A: [My time in Australia] inspired me to be like [the scientist] I spoke with, so I came home and introduced the Raise Wages Cut Carbon Act of 2009, which is an alternative to cap and trade –– a market-based approach to controlling pollution by providing economic incentives for achieving reductions in the emissions of pollutants. It’s a revenue neutral, border adjustable carbon tax and it got me in a fair bit of trouble. So I got tossed out in a Republican primary for that and some other heresies, but my most enduring heresy was saying that climate change is real and we need to do something about it. I was a little bit of a zoo animal, an actual conservative who says climate change is real. [In 2011, I started republicEn] and have been speaking for the cause ever since. 

Q: Tell me a little bit about rebulicEn, what are you trying to accomplish on this year’s tour?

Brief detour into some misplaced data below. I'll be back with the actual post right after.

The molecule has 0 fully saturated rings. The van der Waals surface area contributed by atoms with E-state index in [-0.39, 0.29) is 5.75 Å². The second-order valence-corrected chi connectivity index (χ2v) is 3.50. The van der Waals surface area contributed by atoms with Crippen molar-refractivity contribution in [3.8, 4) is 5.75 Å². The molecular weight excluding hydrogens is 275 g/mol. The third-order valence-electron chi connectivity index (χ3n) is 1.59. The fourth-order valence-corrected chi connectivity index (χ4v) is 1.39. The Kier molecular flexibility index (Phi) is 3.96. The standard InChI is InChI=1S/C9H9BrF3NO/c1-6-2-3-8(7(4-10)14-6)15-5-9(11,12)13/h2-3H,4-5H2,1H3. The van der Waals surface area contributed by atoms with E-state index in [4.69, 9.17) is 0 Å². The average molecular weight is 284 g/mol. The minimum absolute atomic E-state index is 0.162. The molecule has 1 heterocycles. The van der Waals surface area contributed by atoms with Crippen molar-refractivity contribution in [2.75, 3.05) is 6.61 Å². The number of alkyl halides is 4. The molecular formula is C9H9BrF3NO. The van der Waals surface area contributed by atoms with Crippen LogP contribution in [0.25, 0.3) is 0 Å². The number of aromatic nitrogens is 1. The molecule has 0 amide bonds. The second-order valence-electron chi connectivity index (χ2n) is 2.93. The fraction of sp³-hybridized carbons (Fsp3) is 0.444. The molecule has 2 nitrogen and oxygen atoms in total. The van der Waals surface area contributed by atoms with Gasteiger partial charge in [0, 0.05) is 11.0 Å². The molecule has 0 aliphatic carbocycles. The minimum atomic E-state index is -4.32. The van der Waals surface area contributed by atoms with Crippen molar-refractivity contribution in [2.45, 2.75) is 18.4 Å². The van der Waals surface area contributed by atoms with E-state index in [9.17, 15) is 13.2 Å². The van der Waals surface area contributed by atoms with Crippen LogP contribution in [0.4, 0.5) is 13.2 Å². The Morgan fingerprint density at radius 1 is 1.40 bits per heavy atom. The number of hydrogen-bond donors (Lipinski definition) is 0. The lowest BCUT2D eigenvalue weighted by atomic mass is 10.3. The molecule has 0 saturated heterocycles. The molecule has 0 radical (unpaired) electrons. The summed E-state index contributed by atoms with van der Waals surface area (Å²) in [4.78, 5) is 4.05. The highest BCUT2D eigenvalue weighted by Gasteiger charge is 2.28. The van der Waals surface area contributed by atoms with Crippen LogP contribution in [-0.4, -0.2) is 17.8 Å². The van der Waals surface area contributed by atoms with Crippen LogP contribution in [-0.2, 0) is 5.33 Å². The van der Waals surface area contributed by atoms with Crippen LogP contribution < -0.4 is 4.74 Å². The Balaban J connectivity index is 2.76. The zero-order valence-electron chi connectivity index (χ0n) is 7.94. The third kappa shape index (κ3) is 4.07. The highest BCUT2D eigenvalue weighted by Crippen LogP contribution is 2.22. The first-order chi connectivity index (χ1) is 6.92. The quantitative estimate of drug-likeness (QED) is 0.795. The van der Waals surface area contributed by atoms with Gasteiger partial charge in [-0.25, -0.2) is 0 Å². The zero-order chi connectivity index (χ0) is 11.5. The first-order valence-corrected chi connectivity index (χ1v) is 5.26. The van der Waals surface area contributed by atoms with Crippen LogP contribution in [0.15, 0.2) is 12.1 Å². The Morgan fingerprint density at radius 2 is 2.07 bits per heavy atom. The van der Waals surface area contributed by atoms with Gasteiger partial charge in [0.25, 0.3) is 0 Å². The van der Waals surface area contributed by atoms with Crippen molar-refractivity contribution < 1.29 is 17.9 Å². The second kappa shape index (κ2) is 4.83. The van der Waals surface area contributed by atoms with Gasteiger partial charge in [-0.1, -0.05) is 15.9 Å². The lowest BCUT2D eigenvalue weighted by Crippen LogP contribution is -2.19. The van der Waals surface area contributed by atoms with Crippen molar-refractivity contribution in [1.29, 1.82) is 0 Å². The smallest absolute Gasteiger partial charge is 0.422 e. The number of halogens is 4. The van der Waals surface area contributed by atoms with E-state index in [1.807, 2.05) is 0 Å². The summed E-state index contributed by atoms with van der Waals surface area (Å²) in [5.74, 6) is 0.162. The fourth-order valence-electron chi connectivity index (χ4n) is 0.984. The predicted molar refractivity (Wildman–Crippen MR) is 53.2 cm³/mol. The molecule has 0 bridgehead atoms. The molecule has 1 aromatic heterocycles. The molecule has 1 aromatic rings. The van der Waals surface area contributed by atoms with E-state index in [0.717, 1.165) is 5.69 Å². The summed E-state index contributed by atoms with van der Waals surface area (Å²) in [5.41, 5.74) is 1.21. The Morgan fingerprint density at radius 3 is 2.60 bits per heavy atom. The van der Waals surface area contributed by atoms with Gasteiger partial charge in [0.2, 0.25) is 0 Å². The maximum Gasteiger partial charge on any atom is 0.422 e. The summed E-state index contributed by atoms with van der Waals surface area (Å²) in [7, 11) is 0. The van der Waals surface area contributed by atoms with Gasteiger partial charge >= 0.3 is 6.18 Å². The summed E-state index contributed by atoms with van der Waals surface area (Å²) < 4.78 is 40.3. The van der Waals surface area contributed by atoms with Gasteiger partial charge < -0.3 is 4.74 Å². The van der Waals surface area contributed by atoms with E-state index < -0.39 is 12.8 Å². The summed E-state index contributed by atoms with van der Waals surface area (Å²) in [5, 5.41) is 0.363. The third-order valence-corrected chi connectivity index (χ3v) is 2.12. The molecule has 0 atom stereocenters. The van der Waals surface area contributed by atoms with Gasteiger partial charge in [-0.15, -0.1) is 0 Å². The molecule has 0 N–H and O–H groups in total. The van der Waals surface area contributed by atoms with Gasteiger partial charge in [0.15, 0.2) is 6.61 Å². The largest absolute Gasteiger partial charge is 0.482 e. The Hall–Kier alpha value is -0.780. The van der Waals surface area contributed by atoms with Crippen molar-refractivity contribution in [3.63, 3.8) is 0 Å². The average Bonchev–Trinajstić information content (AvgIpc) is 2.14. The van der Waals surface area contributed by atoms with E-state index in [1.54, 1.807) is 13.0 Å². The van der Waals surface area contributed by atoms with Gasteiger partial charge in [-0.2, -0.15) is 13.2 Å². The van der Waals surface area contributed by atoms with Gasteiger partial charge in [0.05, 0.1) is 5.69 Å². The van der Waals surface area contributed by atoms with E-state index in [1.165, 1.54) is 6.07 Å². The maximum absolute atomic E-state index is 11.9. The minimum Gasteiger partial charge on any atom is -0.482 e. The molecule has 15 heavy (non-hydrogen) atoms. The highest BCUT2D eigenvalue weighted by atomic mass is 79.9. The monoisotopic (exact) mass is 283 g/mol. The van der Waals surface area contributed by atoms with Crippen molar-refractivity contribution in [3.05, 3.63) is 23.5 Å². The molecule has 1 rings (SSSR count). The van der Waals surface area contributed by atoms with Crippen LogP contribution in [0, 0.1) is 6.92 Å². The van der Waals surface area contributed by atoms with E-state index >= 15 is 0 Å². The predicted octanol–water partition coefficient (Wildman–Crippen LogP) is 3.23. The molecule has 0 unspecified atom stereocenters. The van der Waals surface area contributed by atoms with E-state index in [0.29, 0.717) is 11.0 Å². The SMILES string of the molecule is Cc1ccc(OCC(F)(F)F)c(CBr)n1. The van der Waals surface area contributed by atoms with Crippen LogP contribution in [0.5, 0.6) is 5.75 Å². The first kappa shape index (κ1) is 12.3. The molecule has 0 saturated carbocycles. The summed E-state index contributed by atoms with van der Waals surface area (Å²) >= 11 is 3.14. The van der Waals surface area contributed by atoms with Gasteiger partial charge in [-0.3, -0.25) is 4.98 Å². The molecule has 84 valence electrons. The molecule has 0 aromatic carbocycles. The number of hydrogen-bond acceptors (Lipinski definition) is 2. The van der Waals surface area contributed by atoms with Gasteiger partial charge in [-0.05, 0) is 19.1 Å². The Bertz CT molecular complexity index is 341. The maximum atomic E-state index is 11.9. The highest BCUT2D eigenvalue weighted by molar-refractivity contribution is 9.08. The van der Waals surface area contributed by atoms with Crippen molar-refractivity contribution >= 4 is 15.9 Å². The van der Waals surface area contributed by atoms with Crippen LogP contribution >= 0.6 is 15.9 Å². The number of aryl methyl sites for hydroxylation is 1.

A: We’re conservatives trying to convince conservatives to step up on climate change. To engage, to stop shrinking in science denial. We think that conservatives have an undeserved inferiority complex when it comes to climate change. Apparently, we think we’re no good. And so we live to convince [other Republicans] that they know the answer and the answer is to put all the cost in on all the fuels, eliminate all the subsides, make it so the free enterprise system can then deliver innovation. The problem right now is that fossil fuels aren’t accountable. [A company] can belch and burn and into the trash dump of the sky without paying any tipping fee for the space I’m taking up in the dump of the sky. In the city dump, if you’re a trash hauler, you have to pay for the space you take up. Each time you dump you have to pay for the space. For this trash dump of the sky, not so. There’s no price on that, there’s no accountability. What we live to say at republicEn.org is that if you just simply brought that accountability, then the free enterprise system could deliver innovation because coal, fire and electricity for example, would be brought into account for all the damages they cause from burning fossil fuels. Then you wouldn’t need wind subsidies or solar subsidies, they’d all be on a level playing field and they’d all be competing. Innovation would come fast … energy will become revolutionized if free enterprise can start delivering distributed energy systems. Most likely, collecting solar power on our roofs, storing it in batteries in our garages, running our cars off of it and, selling those systems around the world so that dark places right now could be lit up at night and dark places that fester with terrorism right now turn into places of hope and opportunity because they have energy.